Supervising Life


Two women shared a room in a major Israeli hospital some
years ago, both awaiting the insemination portion of in vitro fertilization
(IVF) treatment. One of the women, “Mrs. Cohen,” was undergoing the procedure
under the supervision of a mashgiach [religious supervisor] from Machon Puah — 
an Israeli religious fertility institution —  and the other, “Mrs. Rabinovich,”
was not.

Mrs. Cohen was scheduled to be inseminated first, but she
went to use the bathroom moments before the process started, so  the doctor
scheduled Mrs. Rabinovich to go instead. The laboratory assistant, who had
prepared the test tubes, had not been informed of the change, and so he handed
the doctor the syringe for Mrs. Cohen.

The doctor stood there with the syringe in his hand, about
the inject it into the second woman, when the mashgiach stopped the process,
reminding the doctor that the correct procedure before insemination is to ask
the woman’s name. “Is your name Mrs. Cohen?” the doctor asked, reading the name
off the tube in his hand, forgetting that Mrs. Cohen was in the bathroom. The
woman, who was in a state of utter drowsiness, nodded her head. The doctor
repeated the question, and again, she answered in the affirmative. Finally, the
mashgiach said, “What is your name?” and she answered “Mrs. Rabinovich.”

“The tube the doctor was about to inject in her was for Mrs.
Cohen,” said Miriam Ben David a volunteer and fundraiser for Machon Puah. “The
mashgiach really prevented a terrible mistake.”

Preventing terrible, life-altering mistakes is the raison
d’etre of Machon Puah, an institutition named after the midwife who defied
Pharoah’s orders to kill the male Hebrew babies, as well as the Hebrew acronym
for Poriut Urefuah Al Pi Halachah — fertility and medicine in accordance with
Jewish law. The Machon was established in 1990 by Rabbi Menachem Burstein under
the auspices of Rabbi Mordechai Eliyahu, the chief rabbi of Israel, to address
fertility needs in the ultra-Orthodox community in Israel, and to assuage the
consciences of religious Jews who had preconceptions about fertility
treatments.

“The rabbis were seeing that a lot of infertile religious
couples were unwilling to undergo fertility treatments, for two main reasons,”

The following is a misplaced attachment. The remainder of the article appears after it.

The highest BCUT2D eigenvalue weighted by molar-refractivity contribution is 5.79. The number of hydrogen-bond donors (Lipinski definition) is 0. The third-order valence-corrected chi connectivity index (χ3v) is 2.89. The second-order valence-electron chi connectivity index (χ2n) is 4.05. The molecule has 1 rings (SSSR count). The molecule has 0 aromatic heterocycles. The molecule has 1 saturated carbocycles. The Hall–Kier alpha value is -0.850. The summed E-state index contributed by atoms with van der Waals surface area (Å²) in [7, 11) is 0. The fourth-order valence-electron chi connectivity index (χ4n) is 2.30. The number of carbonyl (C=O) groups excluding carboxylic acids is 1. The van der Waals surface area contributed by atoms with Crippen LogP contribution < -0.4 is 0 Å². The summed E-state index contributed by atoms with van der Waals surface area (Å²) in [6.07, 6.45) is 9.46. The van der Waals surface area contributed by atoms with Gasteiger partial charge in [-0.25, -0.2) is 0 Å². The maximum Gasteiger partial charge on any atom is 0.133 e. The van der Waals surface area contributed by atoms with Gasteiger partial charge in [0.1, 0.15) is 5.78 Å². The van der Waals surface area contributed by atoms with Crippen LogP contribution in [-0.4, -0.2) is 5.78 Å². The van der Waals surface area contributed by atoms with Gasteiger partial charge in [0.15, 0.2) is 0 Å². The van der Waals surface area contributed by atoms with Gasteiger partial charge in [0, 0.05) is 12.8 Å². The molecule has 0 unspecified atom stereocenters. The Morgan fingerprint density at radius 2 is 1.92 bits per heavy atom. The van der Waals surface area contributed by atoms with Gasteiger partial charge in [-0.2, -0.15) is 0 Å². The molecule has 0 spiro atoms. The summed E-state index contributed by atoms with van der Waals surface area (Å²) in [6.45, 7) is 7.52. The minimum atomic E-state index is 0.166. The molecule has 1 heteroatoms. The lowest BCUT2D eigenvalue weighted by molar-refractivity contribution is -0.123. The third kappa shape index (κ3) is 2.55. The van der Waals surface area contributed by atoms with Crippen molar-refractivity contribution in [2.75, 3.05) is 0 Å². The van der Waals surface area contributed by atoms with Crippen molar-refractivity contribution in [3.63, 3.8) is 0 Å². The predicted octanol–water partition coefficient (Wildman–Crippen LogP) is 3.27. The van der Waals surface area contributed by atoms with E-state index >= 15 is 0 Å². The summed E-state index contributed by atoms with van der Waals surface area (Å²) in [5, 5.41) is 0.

said Rabbi Gideon Weitzman, the head of the English-speaking section of Machon
Puah. “The first was that there was really no clear comprehensive guide,
neither written nor verbal about what fertility treatments and testing were
permitted halachically, and the other problem was that there was a serious
concern that there would be mistakes made in the lab resulting in the wrong
embryos being transferred to couples.”

So Burstein started to identify all the available fertility
treatments to ascertain their halachic viability and a “kosher” supervision
service on IVF treatments was established.

Today Machon Puah, which is located in Jerusalem and funded
by donations, offers a number of services to couples that are having difficulty
conceiving. The first is a free counseling service, where couples can meet with
one of eight rabbis well-versed in all matters of gynecology and fertility who
can advise the couples about the different treatments available, and can direct
them to the top doctors in Israel who deal with the problems.

“Many of the doctors who are seeing patients often don’t
have enough time to explain a game plan to the patients,” Weitzman said. “We
have the time to do that, because we are not clinical, so we can explain to a
couple what the process is, and we can build a long-term strategy with them.”

The other service that Machon Puah offers is the
aforementioned supervision, where a religious supervisor checks the artificial
insemination proceedings to ensure that no mistakes happen. This service costs
$30 for an intrauterine insemination, and $80 for IVF. In the 12 years that
Machon Puah has been offering the service, its supervisors have caught 19
errors in the thousands of inseminations they supervised.

“Nineteen is not a huge number, but it is definitely a
significant number” Weitzman said.

So has the terror in Israel dampened the desires of couples
wanting to conceive?

“If anything, just the opposite,” Weitzman said. “We have
seen a baby boom. The answer to the problem that the Jews are having in Israel
is to increase the population. The answer to terrorism is to have more
children.”

For more information, call (718) 951-6421; or visit www.puah.org.il/indexeng.asp
.